Sister Véronique Margron, president of the Conference of Men and Women Religious of France (CORREF), in Lourdes, November 19, 2021. (Photo by GAIZKA IROZ/AFP)
By Héloïse de Neuville and Christophe Henning | France
"We know that the publication of canonical measures or sanctions (against abusive clerics) — and even the facts, if there is sufficient assurance they are true — can allow new victims to dare to speak out," says Sister Véronique Margron. "I am therefore convinced that publication is necessary," she says.
The 64-year-old Dominican, who is president of the Conference of Men and Women Religious of France (CORREF), was one of the first persons to learn that Cardinal Jean-Pierre Ricard had committed an act of sexual abuse against an adolescent girl some 35 years ago. The retired cardinal's victim contacted Sister Véronique back in February.
In this exclusive interview with La Croix's Héloïse de Neuville and Christophe Henning, she retraces the events that led up to Ricard's confession to the French bishops last week as they gathered at the Marian shrine town of Lourdes for their conference plenary assembly.
La Croix: Archbishop Eric de Moulins-Beaufort, the president of the French Bishops' Conference (CEF) says you were the one who informed him about the assault on a minor that Cardinal Ricard admitted to last Sunday. Can you give us the chronology of what happened?
Véronique Margron: In February 2022, Cardinal Ricard's victim learned in the press that Cardinal Ricard had been appointed to temporarily govern the Foyers de Charité, a community shaken in 2020 by revelations of abuse committed by its co-founder, Father Georges Finet. She was extremely angry and contacted me, explaining that he could not decently assume this office, since he had assaulted her when she was 13 years old...
I immediately informed the president of the CEF. And he immediately contacted the victim first, then Cardinal Ricard, who renounced his mission with the Foyers de Charité. All this took only ten days.
Some people wonder why neither you nor Archbishop de Moulins-Beaufort reported the facts to the justice system as soon as you learned of them...
We did not do so because it was not the victim's request. She truly thanked us that things had gone so quickly for the Foyers de Charité. So we left it at that. Then, when she contacted me again about filing a complaint, she told me that she had asked herself this question many years ago and that — according to her analysis — the facts were beyond the statute of limitations. In later conversations, I suggested that we — the Church — could file a report.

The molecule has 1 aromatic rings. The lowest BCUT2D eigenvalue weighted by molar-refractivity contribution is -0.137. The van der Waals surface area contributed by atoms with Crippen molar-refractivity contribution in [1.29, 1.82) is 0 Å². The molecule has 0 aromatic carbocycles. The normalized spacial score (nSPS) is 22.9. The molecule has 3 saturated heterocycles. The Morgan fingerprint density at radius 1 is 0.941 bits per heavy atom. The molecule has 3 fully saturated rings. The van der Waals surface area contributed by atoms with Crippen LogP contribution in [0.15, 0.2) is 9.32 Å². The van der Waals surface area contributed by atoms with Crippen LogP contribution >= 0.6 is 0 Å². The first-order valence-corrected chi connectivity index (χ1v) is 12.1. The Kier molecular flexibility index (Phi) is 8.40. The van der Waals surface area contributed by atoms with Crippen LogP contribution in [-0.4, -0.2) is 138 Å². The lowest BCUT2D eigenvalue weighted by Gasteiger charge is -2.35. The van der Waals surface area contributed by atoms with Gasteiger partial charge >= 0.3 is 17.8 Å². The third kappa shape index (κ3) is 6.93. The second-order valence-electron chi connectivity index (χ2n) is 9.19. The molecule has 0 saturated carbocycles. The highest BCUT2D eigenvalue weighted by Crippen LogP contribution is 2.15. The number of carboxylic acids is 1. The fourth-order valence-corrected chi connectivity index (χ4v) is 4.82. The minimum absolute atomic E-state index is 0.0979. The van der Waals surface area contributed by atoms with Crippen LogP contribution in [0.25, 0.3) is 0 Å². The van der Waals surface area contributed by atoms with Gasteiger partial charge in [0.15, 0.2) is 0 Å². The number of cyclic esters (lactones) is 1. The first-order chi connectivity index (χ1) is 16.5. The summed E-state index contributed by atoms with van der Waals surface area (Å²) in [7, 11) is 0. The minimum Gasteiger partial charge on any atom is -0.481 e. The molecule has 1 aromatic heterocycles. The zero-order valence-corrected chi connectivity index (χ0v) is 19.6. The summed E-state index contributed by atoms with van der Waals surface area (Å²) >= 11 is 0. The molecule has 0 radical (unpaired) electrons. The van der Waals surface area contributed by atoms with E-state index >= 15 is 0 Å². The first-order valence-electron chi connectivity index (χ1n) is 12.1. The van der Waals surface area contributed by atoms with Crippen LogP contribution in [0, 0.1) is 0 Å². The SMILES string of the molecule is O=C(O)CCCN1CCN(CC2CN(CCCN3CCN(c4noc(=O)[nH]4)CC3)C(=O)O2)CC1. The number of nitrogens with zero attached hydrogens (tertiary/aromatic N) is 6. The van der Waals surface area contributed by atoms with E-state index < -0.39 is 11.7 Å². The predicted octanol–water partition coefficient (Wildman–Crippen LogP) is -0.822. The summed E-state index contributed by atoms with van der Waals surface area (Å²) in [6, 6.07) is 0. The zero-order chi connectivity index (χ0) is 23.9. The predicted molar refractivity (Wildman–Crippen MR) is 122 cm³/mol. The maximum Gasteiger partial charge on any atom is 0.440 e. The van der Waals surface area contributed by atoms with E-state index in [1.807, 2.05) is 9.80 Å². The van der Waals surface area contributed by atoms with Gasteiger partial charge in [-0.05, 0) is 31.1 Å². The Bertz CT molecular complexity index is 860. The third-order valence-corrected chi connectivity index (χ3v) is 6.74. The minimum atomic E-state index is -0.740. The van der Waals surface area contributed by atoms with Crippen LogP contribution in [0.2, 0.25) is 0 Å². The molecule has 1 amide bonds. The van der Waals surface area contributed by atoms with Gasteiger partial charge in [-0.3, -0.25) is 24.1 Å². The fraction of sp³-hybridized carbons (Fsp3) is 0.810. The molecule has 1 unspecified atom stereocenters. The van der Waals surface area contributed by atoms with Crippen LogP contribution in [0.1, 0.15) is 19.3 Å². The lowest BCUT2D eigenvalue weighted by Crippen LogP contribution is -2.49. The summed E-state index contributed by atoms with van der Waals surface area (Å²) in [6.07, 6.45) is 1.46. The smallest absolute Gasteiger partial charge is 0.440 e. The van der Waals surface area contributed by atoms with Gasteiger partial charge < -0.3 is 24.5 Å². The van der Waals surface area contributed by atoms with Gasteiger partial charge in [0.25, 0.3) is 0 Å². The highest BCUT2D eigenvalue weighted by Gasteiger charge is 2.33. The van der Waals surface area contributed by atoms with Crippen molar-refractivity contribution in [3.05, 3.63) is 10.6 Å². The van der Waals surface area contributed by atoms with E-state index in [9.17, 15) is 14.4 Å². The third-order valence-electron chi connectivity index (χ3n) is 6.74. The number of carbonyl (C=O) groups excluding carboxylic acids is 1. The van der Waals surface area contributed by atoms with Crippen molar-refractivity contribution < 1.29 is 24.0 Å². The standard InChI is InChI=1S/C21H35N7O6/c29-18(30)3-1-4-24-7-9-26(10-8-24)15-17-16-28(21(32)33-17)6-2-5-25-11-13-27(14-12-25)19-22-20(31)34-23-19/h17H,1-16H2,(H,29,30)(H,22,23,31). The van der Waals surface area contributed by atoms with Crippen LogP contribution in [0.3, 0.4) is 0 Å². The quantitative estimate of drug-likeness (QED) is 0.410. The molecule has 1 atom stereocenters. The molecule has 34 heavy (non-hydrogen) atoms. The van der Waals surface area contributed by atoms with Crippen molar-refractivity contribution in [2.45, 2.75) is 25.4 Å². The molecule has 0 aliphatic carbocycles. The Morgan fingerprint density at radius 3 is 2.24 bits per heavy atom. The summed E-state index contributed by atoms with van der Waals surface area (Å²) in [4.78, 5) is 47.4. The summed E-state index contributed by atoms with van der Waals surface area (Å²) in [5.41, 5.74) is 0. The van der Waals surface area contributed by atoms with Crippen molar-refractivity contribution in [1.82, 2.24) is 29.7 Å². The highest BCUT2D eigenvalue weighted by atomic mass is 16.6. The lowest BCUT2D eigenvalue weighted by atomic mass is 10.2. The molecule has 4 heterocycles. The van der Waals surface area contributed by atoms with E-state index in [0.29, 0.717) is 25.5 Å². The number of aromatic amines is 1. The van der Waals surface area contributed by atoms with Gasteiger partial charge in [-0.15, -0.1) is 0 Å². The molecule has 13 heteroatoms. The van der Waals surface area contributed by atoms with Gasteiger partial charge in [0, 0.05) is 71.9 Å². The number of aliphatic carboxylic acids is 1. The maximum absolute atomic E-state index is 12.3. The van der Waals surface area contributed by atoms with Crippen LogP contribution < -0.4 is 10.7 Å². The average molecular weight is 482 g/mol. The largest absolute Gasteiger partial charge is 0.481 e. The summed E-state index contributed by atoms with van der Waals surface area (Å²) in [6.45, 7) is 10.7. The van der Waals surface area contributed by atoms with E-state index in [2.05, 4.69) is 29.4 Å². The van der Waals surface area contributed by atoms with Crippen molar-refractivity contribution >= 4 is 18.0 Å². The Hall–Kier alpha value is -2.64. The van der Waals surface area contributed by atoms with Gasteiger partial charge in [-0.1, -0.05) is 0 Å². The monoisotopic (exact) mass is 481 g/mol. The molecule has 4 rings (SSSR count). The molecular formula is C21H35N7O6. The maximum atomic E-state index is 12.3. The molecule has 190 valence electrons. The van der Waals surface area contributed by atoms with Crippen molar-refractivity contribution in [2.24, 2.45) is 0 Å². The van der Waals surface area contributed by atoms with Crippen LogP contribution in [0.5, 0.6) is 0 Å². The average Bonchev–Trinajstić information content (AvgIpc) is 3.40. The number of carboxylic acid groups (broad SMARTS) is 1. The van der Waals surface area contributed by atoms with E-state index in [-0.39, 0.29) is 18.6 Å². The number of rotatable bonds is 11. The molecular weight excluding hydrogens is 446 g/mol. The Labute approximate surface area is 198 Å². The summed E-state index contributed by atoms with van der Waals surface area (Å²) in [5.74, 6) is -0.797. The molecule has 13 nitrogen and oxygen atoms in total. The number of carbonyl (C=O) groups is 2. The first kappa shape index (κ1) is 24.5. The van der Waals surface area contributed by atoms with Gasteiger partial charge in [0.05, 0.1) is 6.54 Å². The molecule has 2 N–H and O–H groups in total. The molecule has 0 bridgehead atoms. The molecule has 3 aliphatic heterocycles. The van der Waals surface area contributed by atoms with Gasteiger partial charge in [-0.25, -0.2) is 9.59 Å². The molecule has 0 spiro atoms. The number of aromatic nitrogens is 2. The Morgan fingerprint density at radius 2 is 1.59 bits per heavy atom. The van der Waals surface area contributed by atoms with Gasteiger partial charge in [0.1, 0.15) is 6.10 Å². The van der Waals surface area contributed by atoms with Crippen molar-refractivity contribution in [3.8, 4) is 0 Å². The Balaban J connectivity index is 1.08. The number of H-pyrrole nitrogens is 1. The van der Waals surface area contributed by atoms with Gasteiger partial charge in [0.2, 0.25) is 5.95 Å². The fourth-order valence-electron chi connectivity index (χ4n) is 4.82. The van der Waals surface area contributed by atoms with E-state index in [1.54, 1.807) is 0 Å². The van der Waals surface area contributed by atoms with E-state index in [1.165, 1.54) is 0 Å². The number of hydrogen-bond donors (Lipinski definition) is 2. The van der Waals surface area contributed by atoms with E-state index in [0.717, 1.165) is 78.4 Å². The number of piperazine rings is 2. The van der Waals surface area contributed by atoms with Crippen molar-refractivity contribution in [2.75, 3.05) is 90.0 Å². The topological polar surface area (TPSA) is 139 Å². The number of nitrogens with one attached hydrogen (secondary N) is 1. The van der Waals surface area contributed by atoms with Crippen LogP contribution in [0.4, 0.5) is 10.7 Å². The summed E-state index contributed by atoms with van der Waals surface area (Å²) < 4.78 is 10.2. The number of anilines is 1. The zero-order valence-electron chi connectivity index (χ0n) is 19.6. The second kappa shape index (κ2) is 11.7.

It is indeed essential that we find the right way to do this. The people who have been victimized have been objectified and made passive by the abusers. It is not for us to do the same by ignoring the victim's word and their consent for our own actions. It is essential that the victim remains an active participant, even if he or she does not file a complaint..
It was therefore after her agreement that Eric de Moulins-Beaufort went to report to the public prosecutor. It turned out that this report had already been made on October 24 by Bishop Jean-Philippe Nault, bishop of Nice.
[Note: Nault was informed by a letter from the victim's parents when he was bishop of Digne, the diocese where Cardinal Ricard was living in retirement.]
Before confiding in you, had the victim already spoken of these facts to other religious or clerics?
Yes, this woman had written to the pope twice: the first time about five years ago, then, having received no reply, a second time last May-June via the apostolic nuncio. The nuncio acknowledged receipt of her letter in October. Fortunately, she had also spoken to her relatives and friends, some of whom are priests.
French Catholics feel they have been kept in the dark about serious acts committed by high-level officials. What is your opinion on the publication of canonical sanctions or the revelation of the facts?
This is a difficult question. We know that the publication of canonical measures or sanctions — even of the facts, if there is sufficient assurance they are true — can allow new victims to dare to speak out. I am therefore convinced that publication is necessary. But how? It must be done within the framework of respect for the law, for the victims and for the accused. There is the circle for the victims and one for those who are institutionally concerned: the religious of the same institute, the priests and laity in charge of a diocese.
It seems clear to me that this is why the publication of measures must be rapidly accomplished. But afterwards? Should the sanctions and their reasons be published on the website of the diocese? Of the religious congregation? Elsewhere? Should statements be issued? All these questions must be decided once again in accordance with our common law and the General Data Protection Regulation (GDPR).
Finally, we must not do this as amateurs. We have to work continuously with magistrates, psychiatrists, etc. All of this is there, once again, only to serve as support for possible victims and the search for the truth. The truth that already does a bit of justice.